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Wednesday, March 29, 2006


“How can you listen to people’s problems all day long?” is a question I get asked frequently. “Doesn’t it depress you?”

The truth of the matter is, I just don’t think of it that way. The way I see it we live in a world that is pretty messed up and as a result, a lot of messed-up stuff happens. Whether I listen to people’s problems or not, the “messed-up-ness” of the world is still there. It would do no good for me to stick my head in the sand. If I ever pulled it back out and wiped the sand from my eyes, the messed-up-ness would all still be there. Nothing I can do will change the bigger picture, and since I believe in Biblical prophecy, I also believe that the “messed-up-ness” will continue to escalate until God decides He has waited long enough for His beloved to figure out that it will not work to deny Him, or even worse--to curse Him, that we cannot fix the messes we’ve created on our own, and that trying do so only contributes more to the messed-up-ness. The best I can do in the meantime is answer the tug He has put on my heart to provide counsel to those in the midst of the messed-up-ness. If there is anything I can do to help a person decide to stop contributing the messed-up-ness or pick up the pieces from being on the receiving end of the messed-up-ness (both tend to go hand-in-hand), that is what my work, and my passion, is all about.

That being said, occasionally I have a day where I have to listen to some stuff that truly jars me. Yesterday was one of those days, and perhaps the first time I’ve left a day of work feeling like I wanted to throw up. I felt relieved to settle into the privacy of my car for the long commute home where I could shed some tears. I don’t understand all the disgusting stuff I hear about; I cannot digest how children can be so de-valued and treated as if their lives are completely worthless. But that is the world we live in. Sometimes it hits a little close to home if it involves a little girl the same age as my own Dear One. That's when I take some deep breaths, and thank God for my Precious Ones and feel overwhelmed by the inherent value and worth of their little lives, as if somehow I could make up for the rotten, disgusting, sordid lot of all the mistreated children by loving and cherishing my own even more.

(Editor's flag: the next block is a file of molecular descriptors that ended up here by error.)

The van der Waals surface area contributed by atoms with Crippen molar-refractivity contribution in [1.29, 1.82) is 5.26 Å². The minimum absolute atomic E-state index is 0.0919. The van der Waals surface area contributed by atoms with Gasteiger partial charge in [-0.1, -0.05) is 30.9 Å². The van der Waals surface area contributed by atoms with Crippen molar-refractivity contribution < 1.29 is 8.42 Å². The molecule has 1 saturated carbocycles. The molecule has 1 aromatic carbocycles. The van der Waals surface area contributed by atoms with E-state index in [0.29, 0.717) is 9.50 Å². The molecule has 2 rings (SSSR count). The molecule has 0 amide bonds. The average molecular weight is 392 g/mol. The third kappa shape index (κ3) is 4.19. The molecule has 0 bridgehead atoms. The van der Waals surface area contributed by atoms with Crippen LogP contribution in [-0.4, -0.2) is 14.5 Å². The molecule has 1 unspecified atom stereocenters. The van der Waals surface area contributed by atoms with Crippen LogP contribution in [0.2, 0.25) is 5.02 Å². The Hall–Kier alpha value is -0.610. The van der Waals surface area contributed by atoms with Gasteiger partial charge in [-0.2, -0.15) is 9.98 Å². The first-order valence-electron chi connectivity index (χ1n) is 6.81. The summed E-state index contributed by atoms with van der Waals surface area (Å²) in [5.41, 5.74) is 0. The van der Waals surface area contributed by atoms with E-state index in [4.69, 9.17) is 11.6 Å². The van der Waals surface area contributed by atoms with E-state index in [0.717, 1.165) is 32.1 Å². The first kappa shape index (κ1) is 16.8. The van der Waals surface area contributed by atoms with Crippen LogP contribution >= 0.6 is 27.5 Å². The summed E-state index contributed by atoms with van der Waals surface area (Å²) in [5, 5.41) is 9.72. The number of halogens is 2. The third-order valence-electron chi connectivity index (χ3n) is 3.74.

I held it together by imagining the reward of a child who has gone to Heaven and gets to be with Jesus and experience being loved and cherished, perhaps for the first time. I pictured lots of mistreated children crawling into the lap of the King and being snuggled and loved and held close and valued in a way so much more deeply than even healthy, well adjusted parents can do. Then I prayed that in spite of my own shortcomings that God would help me love and value my own children more deeply every day, and I hurried home, dropping my belongings in the doorway as I rushed to hug my Beautiful Ones.

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